For the past 3 years, my primary goal has been to get the Liberal Party of Canada to include Unconditional Basic Income (UBI) on its electoral platform. (Support for this policy is already in the official Party program.) The election was held on Monday, October 21st and UBI was never mentioned. My ultimate goal is to see UBI implemented in my lifetime.
I ended up fighting on two fronts and losing on both.
The first front consisted of my lobbying efforts within the Liberal Party. I was hoping I could convince them to include a promise to implement UBI as a commitment to the electorate should they win re-election. When I got cold feet and neglected to contact the guy who was writing the platform, my project was probably doomed. Plus, several weeks into the 6-week election campaign I changed strategies. On September 19th an independent report by UBIWorks was published. It presented the case that the Canada Child Benefit was a UBI. I stopped presenting Basic Income as an experimental policy to be tested and, instead, argued that it was a fait accompli in Canada, hiding in plain sight. My efforts to get the press to ask questions and to stimulate debate among the Liberal candidates came to nothing.
Despite high-level contacts within the Party, I had the impression that my message was not getting through to the right people. In hindsight, it is equally possible that my suggestion was being heard loud and clear in the right quarters and that appealing to their electoral self-interest rather than their consciences was spot on the best approach. After all, while I was emphasizing the economic impact of the Child Benefit for GDP growth, job creation, corporate profits, and tax revenue, the platform kept droning on about poverty reduction, a subject that people would rather not think about because they find it depressing and it makes them feel guilty. Perhaps Liberal strategists, who were staking their reputations on their message, simply rejected my proposal as not being something that would, at this point in the campaign, help them win reelection. Was this a mistake that partially explains why the Liberals lost their majority in the House of Commons? It would be pretentious of me to suggest this.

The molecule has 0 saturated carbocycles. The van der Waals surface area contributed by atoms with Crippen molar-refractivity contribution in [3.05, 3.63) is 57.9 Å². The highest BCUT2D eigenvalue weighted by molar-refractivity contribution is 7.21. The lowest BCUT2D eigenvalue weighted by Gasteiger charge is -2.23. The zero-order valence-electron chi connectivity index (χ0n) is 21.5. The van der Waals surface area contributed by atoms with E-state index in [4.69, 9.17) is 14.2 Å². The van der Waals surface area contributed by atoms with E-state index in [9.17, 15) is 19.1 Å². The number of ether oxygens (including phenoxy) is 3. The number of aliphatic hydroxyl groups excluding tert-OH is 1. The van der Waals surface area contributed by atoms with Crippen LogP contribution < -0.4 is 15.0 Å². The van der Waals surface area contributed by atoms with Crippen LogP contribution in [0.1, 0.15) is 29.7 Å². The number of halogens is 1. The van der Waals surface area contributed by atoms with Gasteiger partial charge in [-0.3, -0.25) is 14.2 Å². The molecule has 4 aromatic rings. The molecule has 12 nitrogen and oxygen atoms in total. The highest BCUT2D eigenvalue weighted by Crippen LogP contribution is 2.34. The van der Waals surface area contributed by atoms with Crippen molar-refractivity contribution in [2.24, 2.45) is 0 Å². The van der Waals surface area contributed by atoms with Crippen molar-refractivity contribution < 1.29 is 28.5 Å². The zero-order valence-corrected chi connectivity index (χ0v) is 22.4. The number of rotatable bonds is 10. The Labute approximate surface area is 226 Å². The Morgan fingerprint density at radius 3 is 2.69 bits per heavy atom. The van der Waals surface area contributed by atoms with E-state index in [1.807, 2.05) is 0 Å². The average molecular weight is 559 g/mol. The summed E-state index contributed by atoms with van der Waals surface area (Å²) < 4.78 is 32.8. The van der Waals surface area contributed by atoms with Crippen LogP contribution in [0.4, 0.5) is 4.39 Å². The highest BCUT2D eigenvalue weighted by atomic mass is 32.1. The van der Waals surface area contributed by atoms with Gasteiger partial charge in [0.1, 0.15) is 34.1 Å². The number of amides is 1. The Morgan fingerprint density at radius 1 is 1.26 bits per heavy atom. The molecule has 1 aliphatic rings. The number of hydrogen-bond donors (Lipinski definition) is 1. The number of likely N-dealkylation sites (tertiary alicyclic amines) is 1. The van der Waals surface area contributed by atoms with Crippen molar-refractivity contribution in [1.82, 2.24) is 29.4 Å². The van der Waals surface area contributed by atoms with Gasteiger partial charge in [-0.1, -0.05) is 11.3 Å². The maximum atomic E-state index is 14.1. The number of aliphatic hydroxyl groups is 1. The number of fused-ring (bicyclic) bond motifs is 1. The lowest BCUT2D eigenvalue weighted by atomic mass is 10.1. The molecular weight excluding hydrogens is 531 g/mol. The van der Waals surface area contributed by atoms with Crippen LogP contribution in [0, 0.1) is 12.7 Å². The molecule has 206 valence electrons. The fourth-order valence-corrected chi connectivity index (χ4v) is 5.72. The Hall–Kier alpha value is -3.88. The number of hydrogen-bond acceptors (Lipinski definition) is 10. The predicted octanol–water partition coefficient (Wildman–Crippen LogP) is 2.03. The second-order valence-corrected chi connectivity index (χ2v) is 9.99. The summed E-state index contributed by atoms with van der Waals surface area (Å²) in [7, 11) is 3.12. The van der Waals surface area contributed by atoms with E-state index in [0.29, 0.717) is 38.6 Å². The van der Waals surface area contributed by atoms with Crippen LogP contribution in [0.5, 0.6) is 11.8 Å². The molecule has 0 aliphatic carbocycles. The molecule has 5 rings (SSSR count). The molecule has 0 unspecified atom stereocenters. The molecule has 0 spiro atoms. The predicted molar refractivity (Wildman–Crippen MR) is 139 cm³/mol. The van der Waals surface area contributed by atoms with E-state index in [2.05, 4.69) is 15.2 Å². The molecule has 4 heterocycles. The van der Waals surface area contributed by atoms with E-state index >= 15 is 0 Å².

However, today’s flop may yet bear fruit in the next electoral cycle in 4 years. This is what cooler heads than mine thought from the outset.
While all this was going on, a second front was opened with my allies in the Basic Income community. To bolster my position that UBI already existed in Canada under another name, I tried to convince famous people in the movement to lend their credibility to this argument. I was flabbergasted by the strong and nearly universal resistance I encountered: no, the Canada Child Benefit could not be called a Basic Income, full stop.
While two or three people got on board immediately, most of the cognoscenti insisted that what I was advancing was inconsistent with the Basic Income Earth Network (BIEN) definition of UBI for a variety of reasons. Theoreticians and experimentalists alike, as well as activists, flatly refused to go along with my plan to leverage this unique opportunity to change the narrative about UBI. I thought: “I’m caught in a paradigm shift, as it happens!”
Some argued that the Child Benefit was not universal because it was only earmarked for kids. Yang’s Freedom Dividend which excludes minors still qualifies as a UBI, though. Others claimed it violated individuality because it was given to families, as though it makes any sense to hand $500 to a toddler. However, most objected on the grounds that the Child Benefit is means-tested. This was the breaking point where everything I was trying to do simply collapsed. I never saw it coming.
The Canada Child Benefit is not means-tested, it is income-tested. People outside Canada are colour-blind to the distinction. Income-testing is just not part of their paradigm. Means-testing is an evil policy tool that allows bureaucrats to arbitrarily deprive vulnerable people of funds and services that they need and have a right to receive. It grinds them into the ground and makes an example of them to terrorize everybody else. Income-testing is a horse of another colour.